But of course, nature can kill us in many other ways than cancer. No oxygen? No problem. Naked mole rats can go about 18 minutes without any oxygen. Predator sneaking up on you? Naked mole rats can run forward just as fast as they can run backwards. Bad living conditions? Well, the naked mole rat wouldn’t know; it is immune to pain. 

 

Planarian

Planaria just so happen to be my favorite organism. Their eyes appeared to be crossed, but in most science classrooms planarian don’t get to use their eyes for very long. Why? Well, because we decapitate them (2).

What happens to planaria when we decapitate them is extraordinary. Both pieces of the planarian will continue to live. The piece of the planarian with its head will regenerate a tail while the headless piece will regenerate a head (with a fully functional brain!) And now you have two planaria! Some studies show that the two new planaria, even the one that has an entirely new head, will have retained the memories they acquired from their original body (3)!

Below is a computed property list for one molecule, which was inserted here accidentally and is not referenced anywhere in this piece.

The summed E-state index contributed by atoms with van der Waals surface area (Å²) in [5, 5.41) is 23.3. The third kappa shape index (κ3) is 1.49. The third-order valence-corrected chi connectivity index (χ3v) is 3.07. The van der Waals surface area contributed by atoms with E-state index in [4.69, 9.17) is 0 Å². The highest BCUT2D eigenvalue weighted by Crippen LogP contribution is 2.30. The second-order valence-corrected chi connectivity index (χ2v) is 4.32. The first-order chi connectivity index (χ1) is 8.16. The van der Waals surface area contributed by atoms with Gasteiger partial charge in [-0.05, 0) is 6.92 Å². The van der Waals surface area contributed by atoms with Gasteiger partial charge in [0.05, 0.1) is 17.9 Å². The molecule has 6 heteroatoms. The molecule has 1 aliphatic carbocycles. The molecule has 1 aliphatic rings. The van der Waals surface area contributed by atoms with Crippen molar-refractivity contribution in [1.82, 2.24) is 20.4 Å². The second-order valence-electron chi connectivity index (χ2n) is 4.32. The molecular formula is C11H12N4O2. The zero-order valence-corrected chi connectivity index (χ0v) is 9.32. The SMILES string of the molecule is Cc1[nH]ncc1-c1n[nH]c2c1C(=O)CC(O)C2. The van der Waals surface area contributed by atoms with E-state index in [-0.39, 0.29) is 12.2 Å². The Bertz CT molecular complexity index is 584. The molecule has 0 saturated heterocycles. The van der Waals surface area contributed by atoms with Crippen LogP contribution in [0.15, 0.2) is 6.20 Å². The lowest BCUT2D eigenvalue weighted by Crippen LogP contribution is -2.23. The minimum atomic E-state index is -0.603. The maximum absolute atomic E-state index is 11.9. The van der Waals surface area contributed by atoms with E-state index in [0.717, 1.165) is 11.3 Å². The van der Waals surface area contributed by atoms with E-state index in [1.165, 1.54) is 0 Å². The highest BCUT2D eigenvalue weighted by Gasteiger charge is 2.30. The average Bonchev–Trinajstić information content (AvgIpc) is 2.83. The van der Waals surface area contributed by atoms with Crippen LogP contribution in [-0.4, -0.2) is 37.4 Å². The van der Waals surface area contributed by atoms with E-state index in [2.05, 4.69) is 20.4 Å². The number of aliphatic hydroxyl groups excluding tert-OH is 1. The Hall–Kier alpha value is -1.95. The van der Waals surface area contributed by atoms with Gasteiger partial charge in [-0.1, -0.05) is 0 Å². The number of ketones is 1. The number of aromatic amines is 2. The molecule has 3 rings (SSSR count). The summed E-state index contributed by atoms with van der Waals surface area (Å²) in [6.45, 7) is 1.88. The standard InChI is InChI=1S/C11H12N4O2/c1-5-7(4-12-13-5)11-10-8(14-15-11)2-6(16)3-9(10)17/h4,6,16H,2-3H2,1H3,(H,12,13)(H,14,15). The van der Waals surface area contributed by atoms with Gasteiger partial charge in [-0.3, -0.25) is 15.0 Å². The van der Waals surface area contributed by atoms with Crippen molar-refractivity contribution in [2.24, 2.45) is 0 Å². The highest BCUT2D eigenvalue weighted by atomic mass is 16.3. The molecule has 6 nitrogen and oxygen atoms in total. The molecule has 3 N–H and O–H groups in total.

Better yet, planaria can regenerate themselves from nearly any cut. Harriet Randolph devoted his life to studying planaria and found out that a single planarian can be cut up into 279 pieces just the right way for each piece will regenerate the rest of its body and fully recover into a planaria (4). Planarian can achieve this due to their abundance of stem cells. 

 

Horseshoe Crab

At the moment, horseshoe crabs have the most significant role in our lives than all the other organisms in this list. This species has been around over 445 million years; that’s before the dinosaurs! Their importance to us, though, comes from their baby blue colored blood.